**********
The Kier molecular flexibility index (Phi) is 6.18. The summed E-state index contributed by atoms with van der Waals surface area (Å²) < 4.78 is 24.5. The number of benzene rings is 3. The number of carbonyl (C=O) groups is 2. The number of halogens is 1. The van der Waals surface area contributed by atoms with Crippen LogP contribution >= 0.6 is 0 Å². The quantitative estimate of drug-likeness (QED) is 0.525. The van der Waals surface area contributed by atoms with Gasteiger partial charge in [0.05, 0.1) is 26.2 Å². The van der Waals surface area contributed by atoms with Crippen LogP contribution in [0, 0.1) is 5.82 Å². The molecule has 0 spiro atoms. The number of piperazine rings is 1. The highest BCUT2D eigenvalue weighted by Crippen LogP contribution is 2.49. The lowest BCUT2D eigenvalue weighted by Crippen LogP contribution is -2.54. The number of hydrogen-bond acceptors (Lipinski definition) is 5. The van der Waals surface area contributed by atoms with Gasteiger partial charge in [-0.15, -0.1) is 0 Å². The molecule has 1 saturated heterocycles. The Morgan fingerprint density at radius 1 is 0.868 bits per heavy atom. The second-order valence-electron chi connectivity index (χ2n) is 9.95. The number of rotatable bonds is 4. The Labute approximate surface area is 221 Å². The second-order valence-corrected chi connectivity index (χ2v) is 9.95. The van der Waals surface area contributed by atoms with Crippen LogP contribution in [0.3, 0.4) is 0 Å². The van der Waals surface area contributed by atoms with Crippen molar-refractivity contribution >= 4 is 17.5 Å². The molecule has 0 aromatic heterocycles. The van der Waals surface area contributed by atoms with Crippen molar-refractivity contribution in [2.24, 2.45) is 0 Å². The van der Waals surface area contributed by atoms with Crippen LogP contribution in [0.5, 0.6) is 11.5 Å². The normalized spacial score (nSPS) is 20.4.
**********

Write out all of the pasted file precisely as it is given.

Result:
The Kier molecular flexibility index (Phi) is 6.18. The summed E-state index contributed by atoms with van der Waals surface area (Å²) < 4.78 is 24.5. The number of benzene rings is 3. The number of carbonyl (C=O) groups is 2. The number of halogens is 1. The van der Waals surface area contributed by atoms with Crippen LogP contribution >= 0.6 is 0 Å². The quantitative estimate of drug-likeness (QED) is 0.525. The van der Waals surface area contributed by atoms with Gasteiger partial charge in [0.05, 0.1) is 26.2 Å². The van der Waals surface area contributed by atoms with Crippen LogP contribution in [0, 0.1) is 5.82 Å². The molecule has 0 spiro atoms. The number of piperazine rings is 1. The highest BCUT2D eigenvalue weighted by Crippen LogP contribution is 2.49. The lowest BCUT2D eigenvalue weighted by Crippen LogP contribution is -2.54. The number of hydrogen-bond acceptors (Lipinski definition) is 5. The van der Waals surface area contributed by atoms with Gasteiger partial charge in [-0.15, -0.1) is 0 Å². The molecule has 1 saturated heterocycles. The Morgan fingerprint density at radius 1 is 0.868 bits per heavy atom. The second-order valence-electron chi connectivity index (χ2n) is 9.95. The number of rotatable bonds is 4. The Labute approximate surface area is 221 Å². The second-order valence-corrected chi connectivity index (χ2v) is 9.95. The van der Waals surface area contributed by atoms with Crippen LogP contribution in [0.3, 0.4) is 0 Å². The van der Waals surface area contributed by atoms with Crippen molar-refractivity contribution >= 4 is 17.5 Å². The molecule has 0 aromatic heterocycles. The van der Waals surface area contributed by atoms with Crippen molar-refractivity contribution in [2.24, 2.45) is 0 Å². The van der Waals surface area contributed by atoms with Crippen LogP contribution in [0.5, 0.6) is 11.5 Å². The normalized spacial score (nSPS) is 20.4.